Some things about Sarah McLachlan have remained constant since the early days of her career. Pierre Marchand has singularly produced all of her albums except her first. She’s rarely written with co-writers other than Marchand, and she’s practically been the face of Vancouver label Nettwerk since both of their beginnings.
On Shine On, her 8th studio album, none of these remain true.
While Pierre Marchand remains on board as her producer, Bob Rock steps in for three tracks, and Sarah herself takes over for another three.
Most of the songs have co-writers beyond Marchand, including country songwriter Hillary Lindsey, Don Felder and Luke Doucet, among others.
And finally, Shine On is Sarah’s first album to be released outside of Nettwerk. She split, amicably, from her longtime label several years back and now calls jazz label Verve home.
How are these changes reflected in her sound? There isn’t really much difference on the surface. She remains within the parametres of what one would expect from her.
The one downside of her last record Laws Of Illusion was that there was no element of surprise. There was little that made it unique. Shine On does offer some surprise even if just taking into account the album’s variation. Opener and first single In Your Shoes has a very standard Sarah melody that wouldn’t have been out of place on any of her last three albums.
Beyond that, she ventures across other genres in what might be her most versatile album. Broken Heart starts out not unlike Angel but with the addition of a slide guitar, it would make a suitable country tune.
Surrender and Certainty, one of the album’s highlights, has a jazzy feel to it as one of the strongest ballads Sarah has recorded in quite some time.
And for an album written predominately following the passing of her father, that’s saying something. The next track, Song For My Father, is a heartfelt folky acoustic number dedicated to him where she sings “your light buried the dark/a constant unwavering heart.”
It comes at a moment of realization that this is a side she hasn’t explored much but sounds great doing.
Both Love Beside Me and Brink Of Destruction evoke her earlier years, where the former is the edgiest Sarah has sounded since Surfacing and is her best bet at a radio hit, while the latter is most reminiscent of her Fumbling Toward Ecstasy days.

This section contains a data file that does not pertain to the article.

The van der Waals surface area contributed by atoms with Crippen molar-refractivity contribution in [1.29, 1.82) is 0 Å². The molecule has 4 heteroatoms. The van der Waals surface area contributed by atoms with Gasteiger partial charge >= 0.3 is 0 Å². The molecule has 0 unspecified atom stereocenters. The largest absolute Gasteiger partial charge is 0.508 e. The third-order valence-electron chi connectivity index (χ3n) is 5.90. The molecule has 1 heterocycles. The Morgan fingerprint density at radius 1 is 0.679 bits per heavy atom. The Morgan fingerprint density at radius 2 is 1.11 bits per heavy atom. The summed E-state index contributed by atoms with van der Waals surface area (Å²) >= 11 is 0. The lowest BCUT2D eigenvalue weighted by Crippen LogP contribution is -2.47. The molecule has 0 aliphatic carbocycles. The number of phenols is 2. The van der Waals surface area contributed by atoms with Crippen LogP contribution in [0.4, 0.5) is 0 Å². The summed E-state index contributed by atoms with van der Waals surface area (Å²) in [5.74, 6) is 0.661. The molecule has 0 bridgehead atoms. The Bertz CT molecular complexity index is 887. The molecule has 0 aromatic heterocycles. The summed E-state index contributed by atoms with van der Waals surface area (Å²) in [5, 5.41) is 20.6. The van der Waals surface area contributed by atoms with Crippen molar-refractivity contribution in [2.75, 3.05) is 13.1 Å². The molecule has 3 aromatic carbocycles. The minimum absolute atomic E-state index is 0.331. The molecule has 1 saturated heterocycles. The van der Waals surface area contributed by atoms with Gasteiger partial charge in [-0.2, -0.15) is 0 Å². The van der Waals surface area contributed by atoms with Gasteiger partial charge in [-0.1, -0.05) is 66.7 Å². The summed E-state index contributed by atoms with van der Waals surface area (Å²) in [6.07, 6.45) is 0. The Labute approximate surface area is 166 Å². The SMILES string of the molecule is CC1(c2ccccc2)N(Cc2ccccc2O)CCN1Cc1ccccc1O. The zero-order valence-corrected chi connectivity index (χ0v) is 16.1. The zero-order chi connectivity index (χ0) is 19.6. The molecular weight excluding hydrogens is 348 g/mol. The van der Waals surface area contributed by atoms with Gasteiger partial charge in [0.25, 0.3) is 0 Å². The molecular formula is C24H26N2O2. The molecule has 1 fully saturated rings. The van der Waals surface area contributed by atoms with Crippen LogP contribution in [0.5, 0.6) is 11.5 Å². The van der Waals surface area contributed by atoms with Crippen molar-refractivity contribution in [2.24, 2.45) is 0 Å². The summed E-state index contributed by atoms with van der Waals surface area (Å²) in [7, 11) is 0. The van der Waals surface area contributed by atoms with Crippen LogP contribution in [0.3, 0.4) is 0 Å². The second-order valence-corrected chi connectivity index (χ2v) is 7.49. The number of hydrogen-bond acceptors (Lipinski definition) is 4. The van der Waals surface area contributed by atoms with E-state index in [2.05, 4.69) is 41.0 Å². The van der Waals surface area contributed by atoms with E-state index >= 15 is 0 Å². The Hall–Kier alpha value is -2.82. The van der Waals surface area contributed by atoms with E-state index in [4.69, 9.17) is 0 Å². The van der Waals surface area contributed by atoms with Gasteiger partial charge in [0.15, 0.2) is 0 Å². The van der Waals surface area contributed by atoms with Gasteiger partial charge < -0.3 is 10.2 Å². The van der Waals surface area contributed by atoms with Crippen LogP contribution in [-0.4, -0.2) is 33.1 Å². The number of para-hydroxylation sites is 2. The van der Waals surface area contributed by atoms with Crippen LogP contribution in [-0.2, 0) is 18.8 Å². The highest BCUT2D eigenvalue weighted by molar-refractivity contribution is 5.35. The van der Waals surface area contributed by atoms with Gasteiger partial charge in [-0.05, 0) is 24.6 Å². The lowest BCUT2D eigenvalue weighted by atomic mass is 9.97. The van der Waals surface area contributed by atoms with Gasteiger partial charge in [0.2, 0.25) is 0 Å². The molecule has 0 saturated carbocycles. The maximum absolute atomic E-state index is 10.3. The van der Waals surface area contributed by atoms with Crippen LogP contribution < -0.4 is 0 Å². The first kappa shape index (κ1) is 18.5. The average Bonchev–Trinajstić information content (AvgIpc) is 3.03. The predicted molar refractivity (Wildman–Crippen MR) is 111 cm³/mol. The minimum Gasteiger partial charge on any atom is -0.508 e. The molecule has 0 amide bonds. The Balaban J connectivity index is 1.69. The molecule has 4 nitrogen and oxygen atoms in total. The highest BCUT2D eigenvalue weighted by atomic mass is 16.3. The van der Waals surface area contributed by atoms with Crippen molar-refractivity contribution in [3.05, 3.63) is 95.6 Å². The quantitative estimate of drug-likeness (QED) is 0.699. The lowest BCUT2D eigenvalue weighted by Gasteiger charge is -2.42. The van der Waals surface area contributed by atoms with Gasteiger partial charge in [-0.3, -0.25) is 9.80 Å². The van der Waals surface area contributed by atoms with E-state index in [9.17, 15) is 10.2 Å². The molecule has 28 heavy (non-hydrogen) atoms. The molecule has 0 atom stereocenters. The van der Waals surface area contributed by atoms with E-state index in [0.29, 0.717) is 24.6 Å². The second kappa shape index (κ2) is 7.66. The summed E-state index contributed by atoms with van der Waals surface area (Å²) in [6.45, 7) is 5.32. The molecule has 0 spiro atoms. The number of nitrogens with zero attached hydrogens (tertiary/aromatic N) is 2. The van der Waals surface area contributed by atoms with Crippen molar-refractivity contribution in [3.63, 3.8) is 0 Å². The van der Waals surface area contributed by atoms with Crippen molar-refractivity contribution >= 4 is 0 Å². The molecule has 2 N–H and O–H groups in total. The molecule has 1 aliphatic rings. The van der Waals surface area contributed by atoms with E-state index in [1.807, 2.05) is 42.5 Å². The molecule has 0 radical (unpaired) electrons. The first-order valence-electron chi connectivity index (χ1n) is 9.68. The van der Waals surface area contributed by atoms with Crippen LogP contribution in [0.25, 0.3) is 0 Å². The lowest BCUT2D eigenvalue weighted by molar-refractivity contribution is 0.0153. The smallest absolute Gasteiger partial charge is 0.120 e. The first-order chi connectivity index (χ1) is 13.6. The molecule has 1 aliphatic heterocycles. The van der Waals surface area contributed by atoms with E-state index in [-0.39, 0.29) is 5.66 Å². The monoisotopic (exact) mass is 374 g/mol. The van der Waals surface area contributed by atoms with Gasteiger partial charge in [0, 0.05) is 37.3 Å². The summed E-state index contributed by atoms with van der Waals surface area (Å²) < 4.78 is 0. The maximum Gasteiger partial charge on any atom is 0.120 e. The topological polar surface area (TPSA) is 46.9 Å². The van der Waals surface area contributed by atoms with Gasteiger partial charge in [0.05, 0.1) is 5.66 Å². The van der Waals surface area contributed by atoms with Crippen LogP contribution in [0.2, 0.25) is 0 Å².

Another contrast to past recordings like Fallen or U Want Me 2 is Sarah’s lack of expressed vulnerability. While she is experiencing changes, she is showing acceptance and strength. She acknowledges that she “should be thinking with my head and not with my broken heart.”
With Monsters, she takes it one step further and acknowledges that she needs these experiences in order to learn from them. Situations of being used or mistreated. “Think what your life would be missing if you didn’t have him to sing/to sing about.”
Shine On is unlikely to win over anybody new for Sarah, who has likely reached that point in her career where her new music is unlikely to get noticed beyond her core base, but she still has songs of worth and has written some of her best work for this album. It’s not groundbreaking, even for her, but it’s more than enough to show that she hasn’t lost what made her one of Canada’s premier singer/songwriters.
1. In Your Shoes
2. Flesh and Blood
4. Broken Heart
5. Surrender and Certainty
6. Song For My Father
7. Turn the Lights Down Low
8. Love Beside Me
9. Brink of Destruction
10. Beautiful Girl
11. The Sound That Love Makes
12. What’s It Gonna Take*
13. Little B*